Negotiations came down to - "fine, I will pardon them - but I want a divorce."
Gildas bulked at first. (Gildas might have felt bitter of being passed over for one of Arthur's cronies and bitter of how his father was turned into nothing more than a monk and advisory).
"Grant me a divorce, or I will kill them and cut your balls off."
Divorce was given.
All literary confection - not one piece of this theory has any grounding in historical fact.

Arthur dies, Mordred dies, and Mordred's children are killed in a church. Gildas is now in exile in Brittany. He writes his sermon. Sometime between the death of Huiel and the sermon, Gildas burns every copy and record he could find of King Arthur's life - even his own records.
Ditto. This is like arguing that you can genuinely get a train from Kings Cross to Hogwarts from Platform 9 and three quarters.

, and even the monks of a certain monastery saying they found his body might have been trying to kill off Arthur or a potential "I am Arthur returned rebel".
The 'certain monastery' being Glastonbury, yes? No-one aside from those on the fringes of the crystal fondling-fraternity doubts that this was just a medieval money-making wheeze. Not unlike me sticking a sign in my garden saying 'Robin Hood once lived in this ash tree' and charging tourists a quid to take photos of it.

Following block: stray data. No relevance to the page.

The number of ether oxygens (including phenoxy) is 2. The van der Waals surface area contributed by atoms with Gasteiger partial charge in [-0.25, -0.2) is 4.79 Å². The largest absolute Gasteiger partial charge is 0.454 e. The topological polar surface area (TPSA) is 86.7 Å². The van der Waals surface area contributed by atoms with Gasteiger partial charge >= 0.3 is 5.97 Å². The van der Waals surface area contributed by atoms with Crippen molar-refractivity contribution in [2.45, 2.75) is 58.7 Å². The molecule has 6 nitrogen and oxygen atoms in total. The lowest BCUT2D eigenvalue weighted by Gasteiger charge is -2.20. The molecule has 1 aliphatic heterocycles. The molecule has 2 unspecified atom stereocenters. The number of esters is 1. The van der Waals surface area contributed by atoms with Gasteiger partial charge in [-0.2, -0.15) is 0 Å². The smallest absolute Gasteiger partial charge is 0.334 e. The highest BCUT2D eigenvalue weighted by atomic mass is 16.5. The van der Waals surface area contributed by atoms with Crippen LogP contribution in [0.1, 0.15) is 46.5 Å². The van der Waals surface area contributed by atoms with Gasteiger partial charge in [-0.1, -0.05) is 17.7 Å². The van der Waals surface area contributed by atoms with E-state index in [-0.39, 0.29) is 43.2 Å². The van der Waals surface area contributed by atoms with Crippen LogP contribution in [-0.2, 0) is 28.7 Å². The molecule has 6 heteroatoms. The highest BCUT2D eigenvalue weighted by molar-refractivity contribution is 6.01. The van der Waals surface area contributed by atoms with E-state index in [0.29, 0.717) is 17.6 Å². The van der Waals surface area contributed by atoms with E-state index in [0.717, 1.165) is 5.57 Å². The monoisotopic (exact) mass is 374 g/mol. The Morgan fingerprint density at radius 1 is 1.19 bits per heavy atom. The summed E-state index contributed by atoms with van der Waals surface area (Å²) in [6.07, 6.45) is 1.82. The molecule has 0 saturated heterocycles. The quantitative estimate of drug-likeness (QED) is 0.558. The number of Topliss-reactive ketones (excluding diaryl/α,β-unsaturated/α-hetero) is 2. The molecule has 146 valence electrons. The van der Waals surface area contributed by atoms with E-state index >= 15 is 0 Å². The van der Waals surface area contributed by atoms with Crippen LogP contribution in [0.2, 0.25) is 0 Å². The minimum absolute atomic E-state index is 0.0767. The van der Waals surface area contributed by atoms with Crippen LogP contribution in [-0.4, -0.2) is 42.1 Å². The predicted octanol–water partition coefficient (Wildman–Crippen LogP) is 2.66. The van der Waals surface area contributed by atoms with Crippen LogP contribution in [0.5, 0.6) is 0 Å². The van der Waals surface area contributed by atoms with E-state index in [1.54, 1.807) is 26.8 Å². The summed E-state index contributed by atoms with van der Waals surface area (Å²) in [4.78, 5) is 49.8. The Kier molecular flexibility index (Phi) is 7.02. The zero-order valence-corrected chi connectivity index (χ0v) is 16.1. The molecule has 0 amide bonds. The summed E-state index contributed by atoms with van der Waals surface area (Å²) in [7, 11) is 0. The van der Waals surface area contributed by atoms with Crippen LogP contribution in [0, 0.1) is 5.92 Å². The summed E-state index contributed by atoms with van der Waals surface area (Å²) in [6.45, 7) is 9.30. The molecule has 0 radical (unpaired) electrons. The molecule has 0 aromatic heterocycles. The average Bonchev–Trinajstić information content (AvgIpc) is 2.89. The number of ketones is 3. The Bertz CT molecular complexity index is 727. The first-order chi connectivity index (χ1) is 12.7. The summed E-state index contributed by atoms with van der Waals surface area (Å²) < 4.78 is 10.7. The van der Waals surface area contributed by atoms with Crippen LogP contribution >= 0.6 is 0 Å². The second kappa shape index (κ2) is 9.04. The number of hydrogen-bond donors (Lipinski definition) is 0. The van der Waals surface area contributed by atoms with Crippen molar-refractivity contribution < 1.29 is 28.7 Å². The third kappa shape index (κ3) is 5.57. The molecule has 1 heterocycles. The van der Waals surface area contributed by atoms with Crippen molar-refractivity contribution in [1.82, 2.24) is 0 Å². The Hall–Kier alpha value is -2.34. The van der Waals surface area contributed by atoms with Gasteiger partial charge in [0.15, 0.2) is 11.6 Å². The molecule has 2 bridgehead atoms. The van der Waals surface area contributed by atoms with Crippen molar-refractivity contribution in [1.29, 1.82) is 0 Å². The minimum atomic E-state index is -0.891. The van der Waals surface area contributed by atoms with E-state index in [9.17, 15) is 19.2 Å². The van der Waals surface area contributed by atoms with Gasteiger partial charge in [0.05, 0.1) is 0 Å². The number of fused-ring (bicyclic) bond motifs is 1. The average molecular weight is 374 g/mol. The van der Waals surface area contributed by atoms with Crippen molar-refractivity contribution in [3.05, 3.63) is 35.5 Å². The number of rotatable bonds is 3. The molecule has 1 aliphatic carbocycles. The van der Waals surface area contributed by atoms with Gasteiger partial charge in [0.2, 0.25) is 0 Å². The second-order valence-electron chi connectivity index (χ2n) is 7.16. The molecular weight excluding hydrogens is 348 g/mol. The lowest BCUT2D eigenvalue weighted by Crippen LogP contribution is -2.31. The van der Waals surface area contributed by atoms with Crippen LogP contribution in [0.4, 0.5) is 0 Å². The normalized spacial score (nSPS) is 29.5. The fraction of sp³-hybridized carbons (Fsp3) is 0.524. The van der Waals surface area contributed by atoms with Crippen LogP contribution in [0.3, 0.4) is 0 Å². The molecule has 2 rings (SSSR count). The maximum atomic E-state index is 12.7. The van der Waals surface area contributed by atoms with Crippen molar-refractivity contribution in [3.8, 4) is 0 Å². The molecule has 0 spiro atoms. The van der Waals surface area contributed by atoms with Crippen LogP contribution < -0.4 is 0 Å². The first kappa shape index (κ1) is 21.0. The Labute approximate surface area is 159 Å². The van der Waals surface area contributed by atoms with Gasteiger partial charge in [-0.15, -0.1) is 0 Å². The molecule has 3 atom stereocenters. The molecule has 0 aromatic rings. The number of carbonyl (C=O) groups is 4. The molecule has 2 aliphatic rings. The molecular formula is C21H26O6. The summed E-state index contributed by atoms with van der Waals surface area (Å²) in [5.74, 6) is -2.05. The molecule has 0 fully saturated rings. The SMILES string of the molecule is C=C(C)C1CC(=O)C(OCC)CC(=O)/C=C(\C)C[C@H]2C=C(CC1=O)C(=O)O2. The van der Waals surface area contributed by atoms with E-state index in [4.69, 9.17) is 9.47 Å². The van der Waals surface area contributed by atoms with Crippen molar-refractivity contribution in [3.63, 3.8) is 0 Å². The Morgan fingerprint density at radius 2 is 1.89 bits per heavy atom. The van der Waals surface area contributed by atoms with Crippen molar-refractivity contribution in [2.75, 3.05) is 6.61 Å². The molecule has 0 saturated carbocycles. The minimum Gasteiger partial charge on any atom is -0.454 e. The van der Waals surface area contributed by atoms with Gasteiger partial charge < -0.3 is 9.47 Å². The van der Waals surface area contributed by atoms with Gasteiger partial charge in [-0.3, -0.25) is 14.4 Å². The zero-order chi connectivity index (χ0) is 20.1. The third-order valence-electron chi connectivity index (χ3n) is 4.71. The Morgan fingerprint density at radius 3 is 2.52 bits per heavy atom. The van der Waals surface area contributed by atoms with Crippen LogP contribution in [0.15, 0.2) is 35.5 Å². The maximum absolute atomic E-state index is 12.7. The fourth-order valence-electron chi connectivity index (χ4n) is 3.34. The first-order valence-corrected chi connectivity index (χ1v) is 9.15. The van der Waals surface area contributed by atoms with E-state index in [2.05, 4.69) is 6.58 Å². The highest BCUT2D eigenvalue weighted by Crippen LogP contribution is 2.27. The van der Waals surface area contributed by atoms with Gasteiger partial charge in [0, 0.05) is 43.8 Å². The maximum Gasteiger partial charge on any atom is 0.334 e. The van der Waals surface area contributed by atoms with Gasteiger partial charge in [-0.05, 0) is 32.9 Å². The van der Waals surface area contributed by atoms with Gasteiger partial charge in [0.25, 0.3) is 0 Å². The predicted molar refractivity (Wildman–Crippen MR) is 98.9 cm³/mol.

Look, you seem like an intelligent fellow. Why not start researching this stuff seriously, or at least accept that the study of Arthuriana as a literary corpus, whilst both interesting and important, is not the same as the historical study of the sixth century?
 

Peter Graham

Ad Honorem
Jan 2014
2,694
Westmorland
Absolutely, 665 CE. The second battle at Badon, according to the mentioned Annals is a bit too far from the first one ...
It's also nearly 150 years before anyone sat down to compile the Annales. We have no detail as to what the battle was about and I think I am right in saying that it isn't mentioned anywhere else. We don't even know if the Morgan who is said to have died in 665 died at Badon or whether he just happened to die in the same year.

A second Badon was clearly known about in St David's circa 800, but precisely what was known about it and how accurate that information was is totally lost to us.
 

AlpinLuke

Forum Staff
Oct 2011
27,613
Italy, Lago Maggiore